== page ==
Atanu Dey On India's Development

Gun Shy

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I was reminded of Gun Shy one of my favorite songs by one of my favorite singers, Natalie Merchant — lead singer and songwriter of the band “10,000 Maniacs.” It’s from the album “In My Tribe.” What I find moving about the song is in its lyrics. Have a listen.

Natalie Merchant’s accent is slightly difficult to follow if you are not familiar with it. Here are the lyrics:

I always knew that you would take yourself far from home as soon as, and as far as you could go. By the 1/4 inch cut of your hair and the Army issue green, for the past eight weeks I can tell where you’ve been. For I knew, I could see, it was all cut and dried to me there was soldier’s blue blood streaming inside your veins. There is a world outside of this room and when you meet it promise me that you won’t meet it with your gun.

So now you are one of the brave few, and it’s awful sad we need boys like you. I hope the day never comes for “Here’s your live round son. Stock and barrel, safety, trigger, here’s your gun.” Well I knew, I could see, it was all cut and dried to me there was soldiers’ blue blood streaming inside your veins. There is a world outside of this room and when you meet it promise me that you won’t meet it with your gun taking aim.

For I don’t mean to argue, they’ve made a decent boy of you and I don’t mean to spoil your homecoming, but baby brother you should expect me to. “Stock and barrel, safety, trigger, here’s your gun.”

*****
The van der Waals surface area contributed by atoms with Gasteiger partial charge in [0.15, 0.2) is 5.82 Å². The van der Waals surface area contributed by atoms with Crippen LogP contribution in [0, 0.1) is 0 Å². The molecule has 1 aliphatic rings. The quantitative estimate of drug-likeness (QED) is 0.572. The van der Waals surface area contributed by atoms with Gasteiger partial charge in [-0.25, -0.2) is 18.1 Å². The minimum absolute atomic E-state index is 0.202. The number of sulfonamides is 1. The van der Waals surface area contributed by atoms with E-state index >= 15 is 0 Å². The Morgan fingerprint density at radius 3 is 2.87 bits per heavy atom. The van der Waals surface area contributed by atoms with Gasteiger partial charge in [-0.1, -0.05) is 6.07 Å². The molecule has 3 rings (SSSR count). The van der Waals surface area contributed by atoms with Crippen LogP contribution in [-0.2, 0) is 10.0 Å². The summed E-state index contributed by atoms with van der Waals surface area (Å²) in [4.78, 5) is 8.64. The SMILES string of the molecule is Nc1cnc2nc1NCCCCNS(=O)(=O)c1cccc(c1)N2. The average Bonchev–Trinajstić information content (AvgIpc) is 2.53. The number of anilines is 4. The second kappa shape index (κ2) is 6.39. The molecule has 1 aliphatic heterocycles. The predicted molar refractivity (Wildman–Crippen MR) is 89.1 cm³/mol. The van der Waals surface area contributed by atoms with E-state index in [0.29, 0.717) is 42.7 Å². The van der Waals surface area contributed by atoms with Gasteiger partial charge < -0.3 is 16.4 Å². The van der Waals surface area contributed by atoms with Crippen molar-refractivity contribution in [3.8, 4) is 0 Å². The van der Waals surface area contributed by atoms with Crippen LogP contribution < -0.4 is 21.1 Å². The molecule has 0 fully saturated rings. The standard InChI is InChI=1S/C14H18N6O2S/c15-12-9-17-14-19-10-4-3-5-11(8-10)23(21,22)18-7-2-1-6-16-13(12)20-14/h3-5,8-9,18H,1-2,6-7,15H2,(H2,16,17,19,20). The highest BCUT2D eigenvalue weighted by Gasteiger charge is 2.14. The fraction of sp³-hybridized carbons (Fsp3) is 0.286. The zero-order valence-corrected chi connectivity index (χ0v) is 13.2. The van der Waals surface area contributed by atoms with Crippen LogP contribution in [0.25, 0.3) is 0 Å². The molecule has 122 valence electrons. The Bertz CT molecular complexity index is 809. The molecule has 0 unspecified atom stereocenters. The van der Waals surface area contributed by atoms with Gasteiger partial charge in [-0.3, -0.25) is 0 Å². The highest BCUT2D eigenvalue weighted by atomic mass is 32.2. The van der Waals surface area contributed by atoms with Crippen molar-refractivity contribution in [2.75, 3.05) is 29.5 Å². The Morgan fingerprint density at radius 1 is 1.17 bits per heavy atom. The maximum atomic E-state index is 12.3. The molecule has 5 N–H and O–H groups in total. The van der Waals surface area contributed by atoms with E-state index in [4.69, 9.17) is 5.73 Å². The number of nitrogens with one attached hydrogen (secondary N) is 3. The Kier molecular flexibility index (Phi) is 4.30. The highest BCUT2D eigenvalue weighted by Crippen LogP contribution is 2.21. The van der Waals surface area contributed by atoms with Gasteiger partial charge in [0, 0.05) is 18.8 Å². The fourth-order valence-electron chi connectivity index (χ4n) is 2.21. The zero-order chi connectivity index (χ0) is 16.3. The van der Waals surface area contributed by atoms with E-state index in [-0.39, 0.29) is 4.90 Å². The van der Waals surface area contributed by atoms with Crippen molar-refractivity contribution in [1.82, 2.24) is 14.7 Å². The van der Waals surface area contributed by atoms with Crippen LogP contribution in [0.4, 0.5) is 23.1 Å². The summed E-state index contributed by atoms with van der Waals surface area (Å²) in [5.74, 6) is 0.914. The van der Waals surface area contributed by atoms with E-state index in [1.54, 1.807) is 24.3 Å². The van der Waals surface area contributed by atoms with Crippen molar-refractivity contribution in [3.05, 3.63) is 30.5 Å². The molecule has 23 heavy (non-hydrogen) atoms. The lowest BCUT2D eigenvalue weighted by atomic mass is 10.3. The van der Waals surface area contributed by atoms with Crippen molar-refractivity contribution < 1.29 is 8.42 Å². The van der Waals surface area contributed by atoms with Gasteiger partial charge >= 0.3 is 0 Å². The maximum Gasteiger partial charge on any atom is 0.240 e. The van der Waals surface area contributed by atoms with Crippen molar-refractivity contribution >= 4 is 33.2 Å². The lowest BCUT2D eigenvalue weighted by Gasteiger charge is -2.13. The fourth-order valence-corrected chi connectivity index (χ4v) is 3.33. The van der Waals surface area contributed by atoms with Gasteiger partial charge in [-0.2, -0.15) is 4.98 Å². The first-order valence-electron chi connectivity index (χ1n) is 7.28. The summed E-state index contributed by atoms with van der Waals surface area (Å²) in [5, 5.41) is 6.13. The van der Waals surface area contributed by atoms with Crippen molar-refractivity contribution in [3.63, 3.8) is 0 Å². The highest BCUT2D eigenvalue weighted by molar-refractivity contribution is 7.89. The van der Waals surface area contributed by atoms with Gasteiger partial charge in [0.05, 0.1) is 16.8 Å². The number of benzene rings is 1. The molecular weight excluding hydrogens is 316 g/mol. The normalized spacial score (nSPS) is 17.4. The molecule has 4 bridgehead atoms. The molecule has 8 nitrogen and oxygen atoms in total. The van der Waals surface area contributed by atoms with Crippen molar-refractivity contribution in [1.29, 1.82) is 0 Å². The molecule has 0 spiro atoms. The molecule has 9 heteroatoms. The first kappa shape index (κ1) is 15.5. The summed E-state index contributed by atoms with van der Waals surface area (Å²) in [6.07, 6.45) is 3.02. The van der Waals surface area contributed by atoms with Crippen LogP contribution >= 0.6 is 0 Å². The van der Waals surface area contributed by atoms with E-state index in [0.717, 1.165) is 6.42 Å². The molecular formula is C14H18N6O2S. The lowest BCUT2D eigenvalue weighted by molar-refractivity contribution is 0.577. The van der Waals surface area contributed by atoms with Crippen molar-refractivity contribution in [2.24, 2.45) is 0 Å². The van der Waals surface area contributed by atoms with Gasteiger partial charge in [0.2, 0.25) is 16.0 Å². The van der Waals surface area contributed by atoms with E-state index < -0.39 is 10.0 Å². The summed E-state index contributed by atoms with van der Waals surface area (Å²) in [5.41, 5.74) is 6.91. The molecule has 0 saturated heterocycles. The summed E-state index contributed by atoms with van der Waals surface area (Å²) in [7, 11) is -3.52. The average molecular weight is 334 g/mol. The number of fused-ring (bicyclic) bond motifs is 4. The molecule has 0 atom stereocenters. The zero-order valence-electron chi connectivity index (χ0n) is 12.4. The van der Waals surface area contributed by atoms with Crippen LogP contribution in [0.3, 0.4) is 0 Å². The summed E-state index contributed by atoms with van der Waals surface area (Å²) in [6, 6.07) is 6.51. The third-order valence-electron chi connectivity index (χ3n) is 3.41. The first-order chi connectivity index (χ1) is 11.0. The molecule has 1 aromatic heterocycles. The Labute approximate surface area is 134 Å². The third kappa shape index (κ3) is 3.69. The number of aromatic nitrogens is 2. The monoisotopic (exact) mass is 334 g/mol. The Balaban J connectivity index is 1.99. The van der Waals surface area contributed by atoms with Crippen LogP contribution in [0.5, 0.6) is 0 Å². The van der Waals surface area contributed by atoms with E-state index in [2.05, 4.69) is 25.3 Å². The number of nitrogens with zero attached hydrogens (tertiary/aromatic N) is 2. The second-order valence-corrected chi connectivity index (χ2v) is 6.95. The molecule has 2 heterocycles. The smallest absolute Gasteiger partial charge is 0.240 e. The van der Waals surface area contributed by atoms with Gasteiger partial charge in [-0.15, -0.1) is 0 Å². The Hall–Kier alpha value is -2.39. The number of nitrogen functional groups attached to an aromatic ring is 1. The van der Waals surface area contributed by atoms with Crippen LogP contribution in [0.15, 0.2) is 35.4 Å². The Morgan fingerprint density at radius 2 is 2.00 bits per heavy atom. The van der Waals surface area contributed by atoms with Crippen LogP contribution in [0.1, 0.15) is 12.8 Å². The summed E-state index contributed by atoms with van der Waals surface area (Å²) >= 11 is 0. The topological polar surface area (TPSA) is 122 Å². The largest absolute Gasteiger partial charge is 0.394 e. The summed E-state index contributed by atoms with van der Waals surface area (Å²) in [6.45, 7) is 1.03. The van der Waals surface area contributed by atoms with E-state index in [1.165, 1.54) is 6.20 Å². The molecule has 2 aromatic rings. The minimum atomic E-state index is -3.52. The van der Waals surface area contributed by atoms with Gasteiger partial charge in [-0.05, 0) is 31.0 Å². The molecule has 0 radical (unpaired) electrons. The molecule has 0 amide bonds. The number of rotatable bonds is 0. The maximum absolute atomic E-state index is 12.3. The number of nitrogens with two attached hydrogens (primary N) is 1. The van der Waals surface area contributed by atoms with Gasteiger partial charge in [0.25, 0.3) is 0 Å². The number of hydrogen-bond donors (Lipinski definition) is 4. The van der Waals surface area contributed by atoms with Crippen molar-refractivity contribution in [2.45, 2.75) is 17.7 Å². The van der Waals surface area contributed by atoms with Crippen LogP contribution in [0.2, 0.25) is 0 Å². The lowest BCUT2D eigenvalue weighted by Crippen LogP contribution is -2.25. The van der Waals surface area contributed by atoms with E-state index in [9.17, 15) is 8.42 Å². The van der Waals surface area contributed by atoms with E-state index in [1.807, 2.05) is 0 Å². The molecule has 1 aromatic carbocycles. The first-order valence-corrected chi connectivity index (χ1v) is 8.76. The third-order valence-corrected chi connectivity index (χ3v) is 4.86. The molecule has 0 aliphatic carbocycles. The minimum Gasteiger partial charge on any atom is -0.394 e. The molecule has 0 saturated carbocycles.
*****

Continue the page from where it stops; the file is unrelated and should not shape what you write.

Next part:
So now does your heart pitter-pat with a patriotic song when you see the stripes of Old Glory waving? Well I knew, I could see, it was all cut and dried to me there was soldiers’ blue blood streaming inside your veins. There is a world outside of this room and when you meet it promise me you won’t meet it with your gun taking aim. I don’t mean to argue, they’ve made a decent boy of you and I don’t mean to spoil your homecoming my baby brother Jude and I don’t mean to hurt you by saying this again, they’re so good at making soldiers but they’re not as good at making men.

I have highlighted the bits that speak to me. We need soldiers, and that the army has to be good at making them. But it’s awful sad that it is so. It is also awful sad that we sometimes need people of questionable morals and motivations to take our money to fund social welfare schemes which should have been properly funded by a competent government of a compassionate society. While writing the last post, I was reminded of this song.